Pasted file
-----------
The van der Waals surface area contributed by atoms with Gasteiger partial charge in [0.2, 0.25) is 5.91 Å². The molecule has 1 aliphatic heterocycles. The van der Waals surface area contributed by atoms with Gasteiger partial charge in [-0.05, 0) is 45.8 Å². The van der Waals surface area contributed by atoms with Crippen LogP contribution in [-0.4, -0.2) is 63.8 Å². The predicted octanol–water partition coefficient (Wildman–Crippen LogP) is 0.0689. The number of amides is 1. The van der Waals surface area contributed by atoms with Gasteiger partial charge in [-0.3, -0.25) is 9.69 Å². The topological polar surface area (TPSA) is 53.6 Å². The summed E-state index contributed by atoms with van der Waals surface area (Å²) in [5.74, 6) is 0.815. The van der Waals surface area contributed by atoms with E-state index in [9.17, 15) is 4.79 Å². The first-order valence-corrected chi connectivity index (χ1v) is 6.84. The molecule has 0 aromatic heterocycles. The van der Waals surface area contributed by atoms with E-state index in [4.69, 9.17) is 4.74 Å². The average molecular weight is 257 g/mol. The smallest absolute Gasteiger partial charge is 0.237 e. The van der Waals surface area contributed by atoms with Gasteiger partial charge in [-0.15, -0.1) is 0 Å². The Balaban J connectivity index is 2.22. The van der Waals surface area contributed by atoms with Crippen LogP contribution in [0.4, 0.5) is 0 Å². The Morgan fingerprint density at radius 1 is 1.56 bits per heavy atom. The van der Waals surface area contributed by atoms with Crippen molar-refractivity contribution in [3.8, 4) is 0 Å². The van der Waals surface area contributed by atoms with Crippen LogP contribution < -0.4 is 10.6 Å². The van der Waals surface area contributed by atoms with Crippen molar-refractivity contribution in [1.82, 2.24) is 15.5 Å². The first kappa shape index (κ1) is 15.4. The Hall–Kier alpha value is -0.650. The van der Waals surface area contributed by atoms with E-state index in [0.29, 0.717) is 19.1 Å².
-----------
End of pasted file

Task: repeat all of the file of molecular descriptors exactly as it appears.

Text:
The van der Waals surface area contributed by atoms with Gasteiger partial charge in [0.2, 0.25) is 5.91 Å². The molecule has 1 aliphatic heterocycles. The van der Waals surface area contributed by atoms with Gasteiger partial charge in [-0.05, 0) is 45.8 Å². The van der Waals surface area contributed by atoms with Crippen LogP contribution in [-0.4, -0.2) is 63.8 Å². The predicted octanol–water partition coefficient (Wildman–Crippen LogP) is 0.0689. The number of amides is 1. The van der Waals surface area contributed by atoms with Gasteiger partial charge in [-0.3, -0.25) is 9.69 Å². The topological polar surface area (TPSA) is 53.6 Å². The summed E-state index contributed by atoms with van der Waals surface area (Å²) in [5.74, 6) is 0.815. The van der Waals surface area contributed by atoms with E-state index in [9.17, 15) is 4.79 Å². The first-order valence-corrected chi connectivity index (χ1v) is 6.84. The molecule has 0 aromatic heterocycles. The van der Waals surface area contributed by atoms with E-state index in [4.69, 9.17) is 4.74 Å². The average molecular weight is 257 g/mol. The smallest absolute Gasteiger partial charge is 0.237 e. The van der Waals surface area contributed by atoms with Gasteiger partial charge in [-0.15, -0.1) is 0 Å². The Balaban J connectivity index is 2.22. The van der Waals surface area contributed by atoms with Crippen LogP contribution in [0.4, 0.5) is 0 Å². The Morgan fingerprint density at radius 1 is 1.56 bits per heavy atom. The van der Waals surface area contributed by atoms with Crippen molar-refractivity contribution in [3.8, 4) is 0 Å². The van der Waals surface area contributed by atoms with Crippen LogP contribution < -0.4 is 10.6 Å². The van der Waals surface area contributed by atoms with Crippen molar-refractivity contribution in [1.82, 2.24) is 15.5 Å². The first kappa shape index (κ1) is 15.4. The Hall–Kier alpha value is -0.650. The van der Waals surface area contributed by atoms with E-state index in [0.29, 0.717) is 19.1 Å².